We are approaching the two-week countdown as far as Dallas Cowboys training camp is concerned and when things finally get going in Oxnard, California there will be a whole lot worth watching.
If someone were to ask you what position you are most interested in watching, odds are you might say linebacker in order to see how first-rounder Micah Parsons looks as he acclimates to the NFL. Perhaps you might answer with the offensive line because you want to see how well Tyron Smith and/or La’el Collins look. Both of these are certainly fair answers, but running back has an underrated level of intrigue surrounding it.
As far as the Cowboys go, we know that the backfield is one that has belonged to Ezekiel Elliott. Odds are Zeke will be given a large volume share as per norm for him, but third-year Tony Pollard is lurking.
Pollard’s workload increased in his second season in Dallas, although it should be noted that Ezekiel Elliott had to miss time for the first time ever in 2020 which led to a larger helping for Pollard against the San Francisco 49ers. Health is obviously a relevant factor as Elliott has over 1,600 NFL touches over his first five seasons in the league. At some point all of that tread will wear its toll which lends to the idea that we could see more put on Pollard’s plate in 2021.
Training camp isn’t exactly going to shine a spotlight on how the Cowboys plan on using their runners this season as, well, it is just training camp after all; however, seeing how the coaching staff is incorporating Pollard early on might suggest that they have big plans for him.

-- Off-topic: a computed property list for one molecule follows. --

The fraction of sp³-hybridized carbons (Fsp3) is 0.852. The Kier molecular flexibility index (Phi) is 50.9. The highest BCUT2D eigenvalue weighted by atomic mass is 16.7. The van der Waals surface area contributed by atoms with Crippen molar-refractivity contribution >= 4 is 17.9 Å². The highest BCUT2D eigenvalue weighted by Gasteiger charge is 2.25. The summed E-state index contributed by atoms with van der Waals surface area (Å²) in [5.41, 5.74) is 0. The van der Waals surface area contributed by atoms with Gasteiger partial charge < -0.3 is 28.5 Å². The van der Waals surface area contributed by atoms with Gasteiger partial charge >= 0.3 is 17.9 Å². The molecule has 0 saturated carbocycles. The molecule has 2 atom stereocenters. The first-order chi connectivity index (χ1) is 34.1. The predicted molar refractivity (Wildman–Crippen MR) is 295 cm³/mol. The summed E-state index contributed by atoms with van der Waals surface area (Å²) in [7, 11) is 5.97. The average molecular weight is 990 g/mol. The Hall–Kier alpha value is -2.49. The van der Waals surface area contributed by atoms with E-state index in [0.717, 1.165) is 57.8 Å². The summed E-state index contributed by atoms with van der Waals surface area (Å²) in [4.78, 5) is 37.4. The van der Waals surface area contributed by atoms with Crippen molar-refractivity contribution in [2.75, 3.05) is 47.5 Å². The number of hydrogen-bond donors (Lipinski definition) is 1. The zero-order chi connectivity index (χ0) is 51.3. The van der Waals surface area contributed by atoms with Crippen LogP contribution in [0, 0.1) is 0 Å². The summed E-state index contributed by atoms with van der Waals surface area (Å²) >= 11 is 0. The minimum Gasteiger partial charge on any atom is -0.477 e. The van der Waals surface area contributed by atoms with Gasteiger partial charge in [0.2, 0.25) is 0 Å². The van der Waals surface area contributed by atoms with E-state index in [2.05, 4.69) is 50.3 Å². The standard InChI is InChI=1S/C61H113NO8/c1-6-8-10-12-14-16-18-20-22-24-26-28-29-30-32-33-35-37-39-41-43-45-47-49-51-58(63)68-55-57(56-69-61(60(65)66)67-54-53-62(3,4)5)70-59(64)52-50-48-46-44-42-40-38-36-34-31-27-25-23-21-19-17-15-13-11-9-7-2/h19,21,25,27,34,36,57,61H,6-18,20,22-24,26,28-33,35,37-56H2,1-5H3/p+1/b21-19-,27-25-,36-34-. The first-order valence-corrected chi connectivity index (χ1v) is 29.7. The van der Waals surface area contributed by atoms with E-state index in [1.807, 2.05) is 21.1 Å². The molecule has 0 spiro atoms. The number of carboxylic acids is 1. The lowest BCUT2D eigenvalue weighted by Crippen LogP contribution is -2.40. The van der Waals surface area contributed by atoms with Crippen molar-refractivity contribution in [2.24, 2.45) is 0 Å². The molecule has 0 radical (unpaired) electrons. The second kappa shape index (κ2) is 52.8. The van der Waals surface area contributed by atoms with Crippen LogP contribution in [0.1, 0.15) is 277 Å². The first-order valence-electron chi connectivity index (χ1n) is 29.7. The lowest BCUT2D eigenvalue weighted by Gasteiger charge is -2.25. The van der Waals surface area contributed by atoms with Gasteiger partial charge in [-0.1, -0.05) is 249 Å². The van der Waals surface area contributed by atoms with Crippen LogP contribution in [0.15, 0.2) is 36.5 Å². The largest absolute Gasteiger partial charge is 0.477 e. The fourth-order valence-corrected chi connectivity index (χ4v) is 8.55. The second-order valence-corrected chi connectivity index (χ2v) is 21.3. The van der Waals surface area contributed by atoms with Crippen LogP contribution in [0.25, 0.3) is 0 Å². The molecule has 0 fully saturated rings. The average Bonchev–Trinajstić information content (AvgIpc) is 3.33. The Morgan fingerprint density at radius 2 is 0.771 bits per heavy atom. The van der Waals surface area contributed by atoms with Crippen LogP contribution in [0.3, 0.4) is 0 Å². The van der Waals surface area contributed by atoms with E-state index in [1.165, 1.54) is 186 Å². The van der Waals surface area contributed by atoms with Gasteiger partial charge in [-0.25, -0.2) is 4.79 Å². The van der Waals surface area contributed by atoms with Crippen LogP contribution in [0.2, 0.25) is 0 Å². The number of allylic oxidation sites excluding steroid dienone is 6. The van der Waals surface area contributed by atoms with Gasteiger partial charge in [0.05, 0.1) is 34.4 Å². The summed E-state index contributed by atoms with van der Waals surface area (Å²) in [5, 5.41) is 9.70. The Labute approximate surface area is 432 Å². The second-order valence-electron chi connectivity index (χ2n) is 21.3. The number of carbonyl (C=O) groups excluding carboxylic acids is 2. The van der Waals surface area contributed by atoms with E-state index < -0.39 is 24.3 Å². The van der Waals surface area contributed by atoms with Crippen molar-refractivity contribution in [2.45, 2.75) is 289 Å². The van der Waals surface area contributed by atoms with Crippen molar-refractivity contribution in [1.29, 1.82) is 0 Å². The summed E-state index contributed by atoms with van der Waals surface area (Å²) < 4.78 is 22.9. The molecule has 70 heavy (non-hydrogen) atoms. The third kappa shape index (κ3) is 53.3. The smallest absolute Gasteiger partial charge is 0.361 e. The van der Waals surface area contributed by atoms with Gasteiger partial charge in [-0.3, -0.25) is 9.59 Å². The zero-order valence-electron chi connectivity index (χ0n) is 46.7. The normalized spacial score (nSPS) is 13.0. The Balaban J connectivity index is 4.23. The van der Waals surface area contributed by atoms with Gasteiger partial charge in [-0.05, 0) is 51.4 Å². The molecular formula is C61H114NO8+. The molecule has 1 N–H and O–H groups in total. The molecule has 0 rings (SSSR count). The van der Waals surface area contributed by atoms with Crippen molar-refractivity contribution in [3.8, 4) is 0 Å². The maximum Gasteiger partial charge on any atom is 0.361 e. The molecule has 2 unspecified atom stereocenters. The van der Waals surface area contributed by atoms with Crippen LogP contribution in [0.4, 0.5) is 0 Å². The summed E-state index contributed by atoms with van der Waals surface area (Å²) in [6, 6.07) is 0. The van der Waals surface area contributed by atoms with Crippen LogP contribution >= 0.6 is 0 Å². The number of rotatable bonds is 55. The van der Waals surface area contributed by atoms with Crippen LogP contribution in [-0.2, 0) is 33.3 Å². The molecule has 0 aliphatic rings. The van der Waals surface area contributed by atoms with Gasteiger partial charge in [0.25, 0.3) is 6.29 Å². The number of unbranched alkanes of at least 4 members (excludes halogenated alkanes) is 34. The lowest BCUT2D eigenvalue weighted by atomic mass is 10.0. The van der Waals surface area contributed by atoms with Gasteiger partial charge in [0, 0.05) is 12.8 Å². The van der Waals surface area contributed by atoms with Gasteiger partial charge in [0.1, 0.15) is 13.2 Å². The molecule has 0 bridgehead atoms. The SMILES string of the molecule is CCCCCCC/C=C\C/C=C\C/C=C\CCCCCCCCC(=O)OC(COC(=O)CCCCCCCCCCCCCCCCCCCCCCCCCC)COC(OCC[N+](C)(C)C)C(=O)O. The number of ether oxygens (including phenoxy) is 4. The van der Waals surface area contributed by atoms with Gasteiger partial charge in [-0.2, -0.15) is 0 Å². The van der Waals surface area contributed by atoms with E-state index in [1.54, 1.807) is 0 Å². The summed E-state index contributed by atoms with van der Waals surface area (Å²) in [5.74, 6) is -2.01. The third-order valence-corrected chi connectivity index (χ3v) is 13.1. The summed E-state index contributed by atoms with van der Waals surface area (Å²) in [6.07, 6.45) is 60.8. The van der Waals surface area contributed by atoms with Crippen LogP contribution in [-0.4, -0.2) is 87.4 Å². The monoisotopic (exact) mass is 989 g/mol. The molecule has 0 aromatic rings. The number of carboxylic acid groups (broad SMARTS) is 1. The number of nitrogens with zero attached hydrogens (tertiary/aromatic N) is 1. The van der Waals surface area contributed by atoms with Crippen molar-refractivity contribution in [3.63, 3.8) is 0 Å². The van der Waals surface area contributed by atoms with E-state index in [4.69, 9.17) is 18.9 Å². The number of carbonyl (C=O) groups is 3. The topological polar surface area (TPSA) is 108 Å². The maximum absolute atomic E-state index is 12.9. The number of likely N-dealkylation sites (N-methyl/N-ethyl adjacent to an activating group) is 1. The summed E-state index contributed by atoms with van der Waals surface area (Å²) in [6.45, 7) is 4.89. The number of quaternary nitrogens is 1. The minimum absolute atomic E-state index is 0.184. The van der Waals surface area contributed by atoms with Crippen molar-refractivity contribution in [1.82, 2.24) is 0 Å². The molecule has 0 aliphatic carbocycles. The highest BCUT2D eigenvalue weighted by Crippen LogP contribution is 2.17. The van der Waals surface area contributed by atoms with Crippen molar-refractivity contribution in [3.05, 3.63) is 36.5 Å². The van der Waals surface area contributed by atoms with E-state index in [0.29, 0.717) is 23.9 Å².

It should be noted that Ezekiel Elliott generally (using this term loosely here) performs rather well when he has a full and normal offseason period leading into training camp:
- 2016 (normal offseason and training camp): Led the league with 1,631 rushing yards
- 2017 (offseason filled with suspension talk): Produced 983 rushing yards in 10 games
- 2018 (normal offseason and training camp): Led the league with 1,434 rushing yards
- 2019 (training camp holdout leading to extension): “only” had 1,357 rushing yards, had what was at the time his career-low in yards per game with 84.8
- 2020 (offseason and training camp limited due to Covid-19): 979 rushing yards in 15 games, career-low yards per game with 65.3
Yards per game isn’t an end-all-be-all, but it is worth noting that it has decreased for Elliott in every year that he has been in the NFL. All of the current talk at the moment seems to be very positive for Zeke which is fair, but that is par for the course in July. He is also still ranked among the Top 100 players in the NFL (number 88), but that is a far cry from his truly elite days.
We discussed the running back position leading up to training camp in the latest episode of our Training Camp Preview series on the Blogging The Boys YouTube Channel. Make sure to subscribe to our channel (which you can do right here) so you don’t miss any of our videos. We are about to hit 10k subscribers which is very cool.